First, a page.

By Claudia Assis
Boeing Co.’s mixed third-quarter results on Wednesday drew faint praise for not being as bad as Wall Street feared.
Boeing /zigman2/quotes/208579720/composite BA +2.62% stock fell more than 3% after the results, bringing its monthly loss to nearly 9%. The stock is down 54% this year, compared with losses of around 6% for the Dow Jones Industrial Average. /zigman2/quotes/210598065/realtime DJIA +1.06% Boeing is a Dow component.
Boeing earlier Wednesday reported a narrower-than-expected adjusted loss for the quarter, but total revenue, down 29%, missed the forecast. Revenue from commercial airplanes dropped 56%.
The company also announced more job cuts, saying it was aligning itself “to market realities.” Its business units “are carefully making staffing decisions to prioritize natural attrition and stability in order to limit the impact on our people and our company,” and Boeing would end 2021 with about 130,000 employees, it said. Boeing and subsidiaries had more than 143,000 employees in December 2019.
Analysts highlighted that Boeing didn’t burn through cash as fast as feared, kept its production rates the same, and continued to hope that demand for air travel, and by extension for its commercial planes, will return to pre-pandemic levels in about three years.
Results continued “to reflect the disruptions of the (737 Max) grounding and pandemic,” analyst Noah Poponak with Goldman Sachs said in a note Wednesday.
Boeing’s free cash burn improved from the second quarter and came in slightly better than consensus and the company reiterated production rates, kindling hope that the previous quarter was the worst this year.
“Every segment top-line improved sequentially from 2Q, which we continue to believe will be the trough for most operating metrics,” Poponak said.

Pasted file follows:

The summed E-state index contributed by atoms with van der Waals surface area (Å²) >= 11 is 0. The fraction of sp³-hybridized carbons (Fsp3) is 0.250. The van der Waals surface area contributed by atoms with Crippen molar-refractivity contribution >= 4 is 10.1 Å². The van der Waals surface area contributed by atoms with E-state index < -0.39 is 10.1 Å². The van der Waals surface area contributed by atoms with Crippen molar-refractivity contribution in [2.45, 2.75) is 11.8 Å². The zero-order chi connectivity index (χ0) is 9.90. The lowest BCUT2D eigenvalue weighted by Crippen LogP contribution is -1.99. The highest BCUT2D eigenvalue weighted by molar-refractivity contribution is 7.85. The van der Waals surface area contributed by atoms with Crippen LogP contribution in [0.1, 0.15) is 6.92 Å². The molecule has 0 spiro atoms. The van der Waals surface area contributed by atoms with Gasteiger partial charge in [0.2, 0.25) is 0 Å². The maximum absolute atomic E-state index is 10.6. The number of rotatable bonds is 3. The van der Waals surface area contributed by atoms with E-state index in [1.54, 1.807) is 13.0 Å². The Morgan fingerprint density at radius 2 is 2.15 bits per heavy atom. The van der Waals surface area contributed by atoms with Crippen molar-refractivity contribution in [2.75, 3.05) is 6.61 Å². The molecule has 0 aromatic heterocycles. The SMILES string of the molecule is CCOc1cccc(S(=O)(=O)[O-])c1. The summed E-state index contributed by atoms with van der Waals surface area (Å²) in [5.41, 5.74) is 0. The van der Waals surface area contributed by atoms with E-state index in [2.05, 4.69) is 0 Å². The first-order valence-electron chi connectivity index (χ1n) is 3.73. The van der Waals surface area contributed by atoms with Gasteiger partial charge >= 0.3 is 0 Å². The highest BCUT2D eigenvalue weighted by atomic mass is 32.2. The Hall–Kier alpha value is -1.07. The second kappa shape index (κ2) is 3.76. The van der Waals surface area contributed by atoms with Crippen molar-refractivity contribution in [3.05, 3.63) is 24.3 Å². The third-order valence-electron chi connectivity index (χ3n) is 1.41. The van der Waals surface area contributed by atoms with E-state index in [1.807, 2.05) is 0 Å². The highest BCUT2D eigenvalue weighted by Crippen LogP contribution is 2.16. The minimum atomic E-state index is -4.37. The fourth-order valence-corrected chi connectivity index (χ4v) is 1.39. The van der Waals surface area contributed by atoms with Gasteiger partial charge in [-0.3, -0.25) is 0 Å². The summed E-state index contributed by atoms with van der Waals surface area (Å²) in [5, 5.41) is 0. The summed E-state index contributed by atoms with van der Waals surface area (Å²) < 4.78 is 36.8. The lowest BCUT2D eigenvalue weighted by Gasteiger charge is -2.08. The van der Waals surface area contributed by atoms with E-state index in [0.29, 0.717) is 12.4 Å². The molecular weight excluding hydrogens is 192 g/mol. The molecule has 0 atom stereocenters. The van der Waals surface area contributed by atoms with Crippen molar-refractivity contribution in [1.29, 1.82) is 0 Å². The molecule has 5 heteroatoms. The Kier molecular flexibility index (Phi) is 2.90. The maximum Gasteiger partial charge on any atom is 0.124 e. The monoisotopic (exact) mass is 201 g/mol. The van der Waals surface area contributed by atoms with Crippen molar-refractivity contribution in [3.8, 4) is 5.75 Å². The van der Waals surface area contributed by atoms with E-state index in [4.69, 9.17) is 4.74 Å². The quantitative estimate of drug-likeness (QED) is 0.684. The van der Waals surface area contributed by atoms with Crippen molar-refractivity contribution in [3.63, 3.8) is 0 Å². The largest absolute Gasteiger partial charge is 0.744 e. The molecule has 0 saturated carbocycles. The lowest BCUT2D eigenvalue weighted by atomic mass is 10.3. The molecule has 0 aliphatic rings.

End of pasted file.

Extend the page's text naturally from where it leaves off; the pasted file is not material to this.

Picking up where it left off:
Boeing used up $5.1 billion in the third quarter, compared with a free cash flow burn consensus of around $5.4 billion and cash burn of $5.6 billion in the second quarter.
“No bad news was good news” for Boeing, analyst Sheila Kahyaoglu with Jefferies said in a note. She said she expected Boeing to get through about $18.3 billion of fresh cash flow in 2020, but generate $4.3 billion in 2021 “as inventories unwind.”
For many companies, burning through more than $5 billion of free cash flow in quarter “would be a disaster,” Jonathan Raviv with Citi Research said.
Not for Boeing, which more importantly showed the slight improvement quarter-on-quarter “which is good to see as the company tries to pull itself out of a historically bad market where there’s a lot beyond its control.
“The outlook is still murky with an inconsistent and in some cases stagnating travel recovery,” Raviv said.
Boeing is still assuming that passenger air traffic will return to 2019 levels in about 3 years, which looks” aggressive” as most industry observers are seeing it slip to 2024.
“The ‘good news’ is that BA’s reiterating production rate plans whereas there continues to be worries of incremental cuts,” Raviv said.
With several countries returning to lockdowns due to spikes in COVID-19 cases and U.S. hospitalizations ticking higher, however, the third-quarter report doesn’t do much to “retire worries that there’s still another shoe to drop.”
Still, it was a low bar to clear, he said.
“On first review of the release and slides, the report itself certainly could have been worse.”